When the ETF business makes you laugh, it’s a sign that you shouldn’t invest.
And a lot of fund-industry watchers were laughing recently when registration papers were filed to create the Quincy Jones Streaming Music, Media & Entertainment ETF, named for the legendary music producer responsible for, among other things, Michael Jackson’s hit “Beat It.”
Beating the rules – or at least skirting them – is what the fund’s sponsors seem to be doing in connecting their ETF to the music icon, but if the ETF attracts assets you can bet it the idea will be duplicated by others on a big, flashy scale.
For now, at least, this is not the kind of ETF that appeals to traders. It’s hard to picture a trader like Raging Bull’s Jason Bond talking about “the Quincy Jones” the way he currently discusses small-caps. Still, ETF sponsors creating this junk want it to gain a following, and they don’t care if someone as buying a celebrity-based fund long-term or a leveraged power tool for the day so long as they create volume and draw assets.
Let’s dig into the Quincy Jones Streaming Music, Media & Entertainment ETF (proposed ticker QJ, for short).
It’s being created by Exchange Traded Concepts, which creates ETF-in-a-box turnkey options for money managers who want to start new funds.
The money manager (technically, the sub-adviser) is Vident Investment Advisory, a Georgia-based firm that runs its own eponymous ETFs (the Vident funds have well over $1 billion in combined assets) and acts as a sub-advisor for a bevy of other ETF operators. Vident runs “thematic products” like the $715 million Robo Global Robotics and Automation ETF (ROBO); skeptics and cynics call them “gimmicks.”
The QJ is Vident’s latest thematic ETF, but it’s the man behind the initials that makes it stand out.
While Quincy Jones – worth a reported $400 million – has more Grammy nominations and awards than anyone alive today, he has never been a money manager, and isn’t becoming one now.
The paperwork immediately states that “Quincy Jones is not the issuer or a sponsor or promoter of the Fund and does not offer, sell, or recommend any investment in shares of the Fund.”
The great man’s participation is limited to lending his name and likeness to the index the fund will be based on.
He wasn’t involved in picking the stocks for the index, he’s not saying the index is a good investment, and he disclaims all liability and obligation to fund shareholders.
It’s an odd mix of star-power and fund, given that thematic funds tend to be popular with younger investors, and Quincy is in his mid-80s. He’s a bit dated.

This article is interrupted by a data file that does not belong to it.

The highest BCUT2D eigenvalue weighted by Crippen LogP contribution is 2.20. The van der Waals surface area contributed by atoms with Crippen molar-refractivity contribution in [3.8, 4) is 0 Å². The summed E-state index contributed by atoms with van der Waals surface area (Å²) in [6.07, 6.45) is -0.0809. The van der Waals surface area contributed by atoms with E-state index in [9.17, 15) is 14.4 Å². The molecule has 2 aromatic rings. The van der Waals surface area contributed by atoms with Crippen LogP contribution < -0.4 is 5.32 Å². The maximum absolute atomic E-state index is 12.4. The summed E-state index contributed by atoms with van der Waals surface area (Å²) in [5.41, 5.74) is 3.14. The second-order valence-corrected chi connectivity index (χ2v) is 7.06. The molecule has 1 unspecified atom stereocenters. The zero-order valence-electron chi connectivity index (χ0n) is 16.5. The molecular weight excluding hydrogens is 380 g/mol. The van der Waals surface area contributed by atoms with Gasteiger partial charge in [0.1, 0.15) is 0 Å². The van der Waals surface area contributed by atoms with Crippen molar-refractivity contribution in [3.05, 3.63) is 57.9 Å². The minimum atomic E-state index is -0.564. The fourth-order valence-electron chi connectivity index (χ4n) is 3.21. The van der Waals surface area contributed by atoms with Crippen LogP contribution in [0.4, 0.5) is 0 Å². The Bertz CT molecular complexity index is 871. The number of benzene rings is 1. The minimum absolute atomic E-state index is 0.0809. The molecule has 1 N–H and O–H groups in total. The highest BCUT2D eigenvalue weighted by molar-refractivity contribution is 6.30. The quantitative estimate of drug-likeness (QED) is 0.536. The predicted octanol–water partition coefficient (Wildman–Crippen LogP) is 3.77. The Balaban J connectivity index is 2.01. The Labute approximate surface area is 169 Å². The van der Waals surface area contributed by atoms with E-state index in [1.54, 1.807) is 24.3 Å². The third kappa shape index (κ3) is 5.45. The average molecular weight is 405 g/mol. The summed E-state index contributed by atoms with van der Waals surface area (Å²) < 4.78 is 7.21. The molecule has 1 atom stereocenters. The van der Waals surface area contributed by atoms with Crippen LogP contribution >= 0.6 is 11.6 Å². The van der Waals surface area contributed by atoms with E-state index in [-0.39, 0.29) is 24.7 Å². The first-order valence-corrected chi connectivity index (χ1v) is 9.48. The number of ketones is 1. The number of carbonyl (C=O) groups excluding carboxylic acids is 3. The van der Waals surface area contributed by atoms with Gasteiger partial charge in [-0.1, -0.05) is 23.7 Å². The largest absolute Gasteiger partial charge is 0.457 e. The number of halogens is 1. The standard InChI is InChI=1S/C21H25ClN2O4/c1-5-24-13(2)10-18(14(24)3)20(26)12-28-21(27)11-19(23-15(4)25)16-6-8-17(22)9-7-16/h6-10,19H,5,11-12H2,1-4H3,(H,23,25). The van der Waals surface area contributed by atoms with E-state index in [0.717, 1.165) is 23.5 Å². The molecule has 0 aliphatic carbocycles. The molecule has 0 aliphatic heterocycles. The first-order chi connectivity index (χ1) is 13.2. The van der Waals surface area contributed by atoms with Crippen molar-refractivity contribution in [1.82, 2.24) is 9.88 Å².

But it’s an interesting trial balloon to see how the Securities and Exchange Commission feels now about endorsements.
Regulators have never allowed stars to simply endorse investments – otherwise, we’d have funds and ETFs for every star in showbiz – but the agency has been allowing some social-media endorsements to be used by advisers in the last few years.
The QJ seems to be a way to let stars in the back door.
There are plenty of quirky indexes out there looking for traction where the sponsor might think an endorser can do the trick. You have to wonder if the old, unloved Stock Car Stock Index fund, for example, might have avoided its crash-and-burn if it had been the Dale Earnhardt Jr. Stock Car Index ETF.
Industry sharpies must be drooling at the prospect of mega-stars knowledgeable in sports, business and entertainment creating benchmarks they can build funds on. Think the LeBron James Sports Index or the Derek Jeter Players Tribune Index (the former Yankees star is founding publisher of thePlayersTribune.com site). Likewise, what would be better than the Taylor Swift Index – dedicated to her sponsors and promoters – to draw her young fans into investing?
You get the picture.
Like Quincy Jones, stars could just license their name to an index provider. The fund industry is banking on the fact that the public doesn’t read fine print to know that their role is so limited.
If the QJ draws assets, there will be copycats; traders may laugh them off, but someone somewhere will be left holding the bag any time there’s a fund based more on marketing than market acumen.
Chuck Jaffe is editor at RagingBull.com; he a nationally syndicated financial columnis and is the host of “MoneyLife with Chuck Jaffe”(moneylifeshow.com). He does not trade ETFs and has no plans to invest in QJ or anything like it, ever. You can reach him at firstname.lastname@example.org.
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